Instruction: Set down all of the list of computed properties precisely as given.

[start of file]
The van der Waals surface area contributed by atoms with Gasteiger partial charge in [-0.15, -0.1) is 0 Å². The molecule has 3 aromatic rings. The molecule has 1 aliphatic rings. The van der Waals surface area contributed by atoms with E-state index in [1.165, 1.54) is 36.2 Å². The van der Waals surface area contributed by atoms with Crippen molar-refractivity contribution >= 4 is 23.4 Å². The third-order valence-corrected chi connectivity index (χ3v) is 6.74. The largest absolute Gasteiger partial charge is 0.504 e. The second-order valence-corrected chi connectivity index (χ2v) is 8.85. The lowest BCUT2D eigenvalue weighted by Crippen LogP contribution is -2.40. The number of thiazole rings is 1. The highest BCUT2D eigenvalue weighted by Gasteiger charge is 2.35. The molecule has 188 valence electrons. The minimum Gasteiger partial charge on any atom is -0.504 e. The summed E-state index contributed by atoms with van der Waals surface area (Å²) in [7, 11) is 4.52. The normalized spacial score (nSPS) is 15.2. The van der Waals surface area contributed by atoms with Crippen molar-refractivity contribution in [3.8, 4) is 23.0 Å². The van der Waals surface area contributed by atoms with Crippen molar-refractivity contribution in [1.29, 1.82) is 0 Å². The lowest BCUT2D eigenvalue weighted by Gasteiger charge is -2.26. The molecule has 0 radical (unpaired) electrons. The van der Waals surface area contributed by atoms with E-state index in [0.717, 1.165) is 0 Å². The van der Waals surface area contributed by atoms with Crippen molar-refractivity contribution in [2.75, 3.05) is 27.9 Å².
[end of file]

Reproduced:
The van der Waals surface area contributed by atoms with Gasteiger partial charge in [-0.15, -0.1) is 0 Å². The molecule has 3 aromatic rings. The molecule has 1 aliphatic rings. The van der Waals surface area contributed by atoms with E-state index in [1.165, 1.54) is 36.2 Å². The van der Waals surface area contributed by atoms with Crippen molar-refractivity contribution >= 4 is 23.4 Å². The third-order valence-corrected chi connectivity index (χ3v) is 6.74. The largest absolute Gasteiger partial charge is 0.504 e. The second-order valence-corrected chi connectivity index (χ2v) is 8.85. The lowest BCUT2D eigenvalue weighted by Crippen LogP contribution is -2.40. The number of thiazole rings is 1. The highest BCUT2D eigenvalue weighted by Gasteiger charge is 2.35. The molecule has 188 valence electrons. The minimum Gasteiger partial charge on any atom is -0.504 e. The summed E-state index contributed by atoms with van der Waals surface area (Å²) in [7, 11) is 4.52. The normalized spacial score (nSPS) is 15.2. The van der Waals surface area contributed by atoms with Crippen molar-refractivity contribution in [3.8, 4) is 23.0 Å². The van der Waals surface area contributed by atoms with Crippen molar-refractivity contribution in [1.29, 1.82) is 0 Å². The lowest BCUT2D eigenvalue weighted by Gasteiger charge is -2.26. The molecule has 0 radical (unpaired) electrons. The van der Waals surface area contributed by atoms with E-state index in [0.717, 1.165) is 0 Å². The van der Waals surface area contributed by atoms with Crippen molar-refractivity contribution in [2.75, 3.05) is 27.9 Å².